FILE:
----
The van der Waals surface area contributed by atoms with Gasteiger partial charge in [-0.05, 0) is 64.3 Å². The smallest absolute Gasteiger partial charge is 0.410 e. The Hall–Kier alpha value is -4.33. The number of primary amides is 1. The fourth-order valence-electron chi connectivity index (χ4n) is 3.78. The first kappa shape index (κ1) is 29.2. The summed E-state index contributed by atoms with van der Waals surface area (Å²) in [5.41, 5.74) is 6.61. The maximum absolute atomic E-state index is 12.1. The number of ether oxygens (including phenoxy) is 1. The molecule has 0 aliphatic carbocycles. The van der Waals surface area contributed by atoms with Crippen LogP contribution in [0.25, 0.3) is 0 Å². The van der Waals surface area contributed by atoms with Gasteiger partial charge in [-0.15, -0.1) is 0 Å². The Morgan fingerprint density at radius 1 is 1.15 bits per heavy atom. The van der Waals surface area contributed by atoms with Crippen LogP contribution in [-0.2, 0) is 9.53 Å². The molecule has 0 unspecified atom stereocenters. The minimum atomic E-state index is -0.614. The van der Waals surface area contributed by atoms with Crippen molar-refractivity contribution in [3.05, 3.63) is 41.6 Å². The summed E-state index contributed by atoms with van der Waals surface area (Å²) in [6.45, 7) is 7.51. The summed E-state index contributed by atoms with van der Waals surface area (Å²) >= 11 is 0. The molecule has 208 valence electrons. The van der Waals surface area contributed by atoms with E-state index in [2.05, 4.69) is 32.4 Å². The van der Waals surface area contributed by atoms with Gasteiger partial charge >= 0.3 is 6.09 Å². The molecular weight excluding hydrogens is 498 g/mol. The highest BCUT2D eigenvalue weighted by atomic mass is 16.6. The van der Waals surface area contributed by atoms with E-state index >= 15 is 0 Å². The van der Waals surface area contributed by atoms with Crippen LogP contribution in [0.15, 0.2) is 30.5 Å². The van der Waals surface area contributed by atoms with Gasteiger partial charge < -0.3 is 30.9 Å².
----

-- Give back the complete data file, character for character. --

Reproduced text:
The van der Waals surface area contributed by atoms with Gasteiger partial charge in [-0.05, 0) is 64.3 Å². The smallest absolute Gasteiger partial charge is 0.410 e. The Hall–Kier alpha value is -4.33. The number of primary amides is 1. The fourth-order valence-electron chi connectivity index (χ4n) is 3.78. The first kappa shape index (κ1) is 29.2. The summed E-state index contributed by atoms with van der Waals surface area (Å²) in [5.41, 5.74) is 6.61. The maximum absolute atomic E-state index is 12.1. The number of ether oxygens (including phenoxy) is 1. The molecule has 0 aliphatic carbocycles. The van der Waals surface area contributed by atoms with Crippen LogP contribution in [0.25, 0.3) is 0 Å². The van der Waals surface area contributed by atoms with Gasteiger partial charge in [-0.15, -0.1) is 0 Å². The Morgan fingerprint density at radius 1 is 1.15 bits per heavy atom. The van der Waals surface area contributed by atoms with Crippen LogP contribution in [-0.2, 0) is 9.53 Å². The molecule has 0 unspecified atom stereocenters. The minimum atomic E-state index is -0.614. The van der Waals surface area contributed by atoms with Crippen molar-refractivity contribution in [3.05, 3.63) is 41.6 Å². The summed E-state index contributed by atoms with van der Waals surface area (Å²) in [6.45, 7) is 7.51. The summed E-state index contributed by atoms with van der Waals surface area (Å²) >= 11 is 0. The molecule has 208 valence electrons. The van der Waals surface area contributed by atoms with E-state index in [2.05, 4.69) is 32.4 Å². The van der Waals surface area contributed by atoms with Gasteiger partial charge >= 0.3 is 6.09 Å². The molecular weight excluding hydrogens is 498 g/mol. The highest BCUT2D eigenvalue weighted by atomic mass is 16.6. The van der Waals surface area contributed by atoms with E-state index >= 15 is 0 Å². The van der Waals surface area contributed by atoms with Crippen LogP contribution in [0.15, 0.2) is 30.5 Å². The van der Waals surface area contributed by atoms with Gasteiger partial charge < -0.3 is 30.9 Å².